(With thanks to the Rev. Gary Kowalski, co-minister of the Unitarian Congregation in Taos)
Today, Labor Day, the mountains here around Santa Fe are crowded with cars, bikes and hikers; some certainly will be carrying small children and picnics and all the other paraphernalia we associate with our holidays.
How many of us remember that Labor Day was created for a far different purpose in 1882, when early labor organizers, often Italians, Jews, Slavs or other immigrants hardly recognized as human, worked for an eight hour day, a minimum wage—$1.51 an hour for laborers—an end to child labor and other reforms we now take for granted.
Now, 137 years later, the labor movement has been almost entirely destroyed by the power of corporations to set their own rules. The Federal Minimum wage of $12 an hour assures hardly more than poverty.
Meanwhile, the notorious wealthy and conscienceless among us continue to profit enormously, often underpaying undocumented workers, such as the employees at Koch Foods in Mississippi: rounded up by ICE, they had no papers and no way to organize to improve their terrible working conditions and illegally low pay. Instead, the company’s owners were able to retaliate against their own workers, who were then deported.
At Peco Food, also in Mississippi, a speeded up slaughter line and a decrease in federal inspectors resulted in amputations. Again, a raid by ICE caused deportations, the lost workers to be rapidly replaced by other desperate immigrants willing to work at jobs no one else will do.
Both of these ICE raids were timed to coincide with the first day of school, so many children came home to find their parents disappeared.
At a Walmart in El Paso, the parking lot recently was the site for a shooting inspired by anti-Latino rants; twenty-two shoppers died. Walmarts, owned by one of the richest families in the nation, worth 190 billion, still sells guns and ammunition but will allow no collective bargaining in its massive stores. It gets away with paying its workers $11 an hour, lower than the Federal minimum wage.
When will we avid consumers quit going to Walmarts? Are lower prices really a defensible excuse?
One of the reasons a few people believe the country might be better served by more women in politics, and more in high office, is that it is sometimes said that women are by nature more empathetic than men. This is a notion based on the ancient belief of woman as the “angel in the house.”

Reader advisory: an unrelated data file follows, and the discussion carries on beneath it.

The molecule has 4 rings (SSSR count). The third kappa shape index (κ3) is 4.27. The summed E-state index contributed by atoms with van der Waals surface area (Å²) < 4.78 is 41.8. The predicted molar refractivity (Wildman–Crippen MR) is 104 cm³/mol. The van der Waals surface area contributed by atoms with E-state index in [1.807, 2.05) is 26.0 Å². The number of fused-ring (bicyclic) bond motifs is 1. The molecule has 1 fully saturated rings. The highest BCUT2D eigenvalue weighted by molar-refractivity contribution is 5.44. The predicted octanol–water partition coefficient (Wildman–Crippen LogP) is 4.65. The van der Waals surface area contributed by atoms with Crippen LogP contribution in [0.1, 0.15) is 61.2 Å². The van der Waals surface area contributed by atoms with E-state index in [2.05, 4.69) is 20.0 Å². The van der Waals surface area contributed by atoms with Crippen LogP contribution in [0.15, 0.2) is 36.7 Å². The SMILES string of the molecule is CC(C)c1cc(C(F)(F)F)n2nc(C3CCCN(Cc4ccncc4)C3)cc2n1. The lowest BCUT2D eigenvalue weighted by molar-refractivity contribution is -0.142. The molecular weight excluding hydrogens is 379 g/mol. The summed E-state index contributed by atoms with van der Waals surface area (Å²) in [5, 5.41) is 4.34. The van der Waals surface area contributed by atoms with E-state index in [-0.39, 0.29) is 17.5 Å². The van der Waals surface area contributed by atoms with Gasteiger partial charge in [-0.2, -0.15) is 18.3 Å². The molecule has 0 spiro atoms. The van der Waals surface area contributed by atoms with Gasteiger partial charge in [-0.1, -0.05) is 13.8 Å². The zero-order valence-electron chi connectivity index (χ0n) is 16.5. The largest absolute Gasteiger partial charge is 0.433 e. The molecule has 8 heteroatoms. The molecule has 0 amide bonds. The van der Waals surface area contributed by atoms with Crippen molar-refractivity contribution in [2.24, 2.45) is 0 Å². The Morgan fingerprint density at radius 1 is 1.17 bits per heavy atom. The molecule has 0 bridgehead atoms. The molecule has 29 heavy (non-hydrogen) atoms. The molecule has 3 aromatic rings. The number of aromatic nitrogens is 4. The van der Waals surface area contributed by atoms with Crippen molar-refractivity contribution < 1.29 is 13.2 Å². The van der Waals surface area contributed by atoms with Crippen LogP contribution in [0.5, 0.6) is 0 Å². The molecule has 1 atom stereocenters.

Obviously, this generalization is untrue, although the enormous number of women who volunteer at social service organizations here seems to hint at something real.
But one fact that is true of women is that we are by and large the shoppers, the ones who destroy retail stores in our towns by ordering online, again with lower prices and convenience as our excuse, who have come close to killing publishers and book stores by using Amazon—again, convenience, lower prices!
And there are women family members who benefit from companies like Walmart, making $11 to $4 million AN HOUR as non-contributing heirs. That’s enough money for a lot of shopping.
When will these women wake up to the destruction their companies cause? When will the few women board members at Koch Enterprises and Walmart wake up to their responsibility for this carnage?
At Walmart, board members include Carla Horton, Clara Harris, and Sarah Friar.
At Koch Enterprises, as members of an enormous, male-dominated board, there’s a flock of Parsons—Susan, Brooke and Heather—as well as Susan Motschiedler, Susan Mitchell and Susan Acure. Can the name Susan denote a willingness to comply?
These women may never wake up to their responsibilities. I know from experience how difficult it is to speak the truth at a board meeting dominated by men. But all of us can combine to boycott, formally or informally, these infamous companies.
We can stop shopping at their stores.
Remember: Labor Day was founded to create a so-called living wage (it has never been that) and fair working conditions for U.S. workers.
Maybe someone on a picnic in our overused national forest will chew on that, along with a sour pickle.
[Update: An astute reader pointed out that the Federal Minimum Wage is not $12, it’s actually only $7.25. A few states do have a $12 minimum wage (California, Massachusetts and Washington) and Washington, D.C. has a minimum wage of $14. Most states are far below that, however, and here in New Mexico the minimum wage is only $7.50.]